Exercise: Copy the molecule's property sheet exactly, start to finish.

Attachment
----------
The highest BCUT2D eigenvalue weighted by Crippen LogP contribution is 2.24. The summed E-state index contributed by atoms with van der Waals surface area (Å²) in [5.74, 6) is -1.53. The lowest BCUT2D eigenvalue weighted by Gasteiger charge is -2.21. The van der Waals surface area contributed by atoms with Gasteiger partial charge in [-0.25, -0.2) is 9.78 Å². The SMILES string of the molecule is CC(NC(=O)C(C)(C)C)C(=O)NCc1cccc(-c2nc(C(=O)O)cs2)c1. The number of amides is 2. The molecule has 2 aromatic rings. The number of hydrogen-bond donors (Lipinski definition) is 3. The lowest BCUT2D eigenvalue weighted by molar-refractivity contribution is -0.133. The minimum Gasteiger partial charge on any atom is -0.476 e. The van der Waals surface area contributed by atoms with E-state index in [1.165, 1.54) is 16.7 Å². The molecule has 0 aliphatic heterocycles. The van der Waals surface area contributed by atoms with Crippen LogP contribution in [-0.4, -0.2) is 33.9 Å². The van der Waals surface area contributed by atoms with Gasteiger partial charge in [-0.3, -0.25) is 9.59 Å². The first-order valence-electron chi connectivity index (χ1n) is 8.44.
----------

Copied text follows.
The highest BCUT2D eigenvalue weighted by Crippen LogP contribution is 2.24. The summed E-state index contributed by atoms with van der Waals surface area (Å²) in [5.74, 6) is -1.53. The lowest BCUT2D eigenvalue weighted by Gasteiger charge is -2.21. The van der Waals surface area contributed by atoms with Gasteiger partial charge in [-0.25, -0.2) is 9.78 Å². The SMILES string of the molecule is CC(NC(=O)C(C)(C)C)C(=O)NCc1cccc(-c2nc(C(=O)O)cs2)c1. The number of amides is 2. The molecule has 2 aromatic rings. The number of hydrogen-bond donors (Lipinski definition) is 3. The lowest BCUT2D eigenvalue weighted by molar-refractivity contribution is -0.133. The minimum Gasteiger partial charge on any atom is -0.476 e. The van der Waals surface area contributed by atoms with E-state index in [1.165, 1.54) is 16.7 Å². The molecule has 0 aliphatic heterocycles. The van der Waals surface area contributed by atoms with Crippen LogP contribution in [-0.4, -0.2) is 33.9 Å². The van der Waals surface area contributed by atoms with Gasteiger partial charge in [-0.3, -0.25) is 9.59 Å². The first-order valence-electron chi connectivity index (χ1n) is 8.44.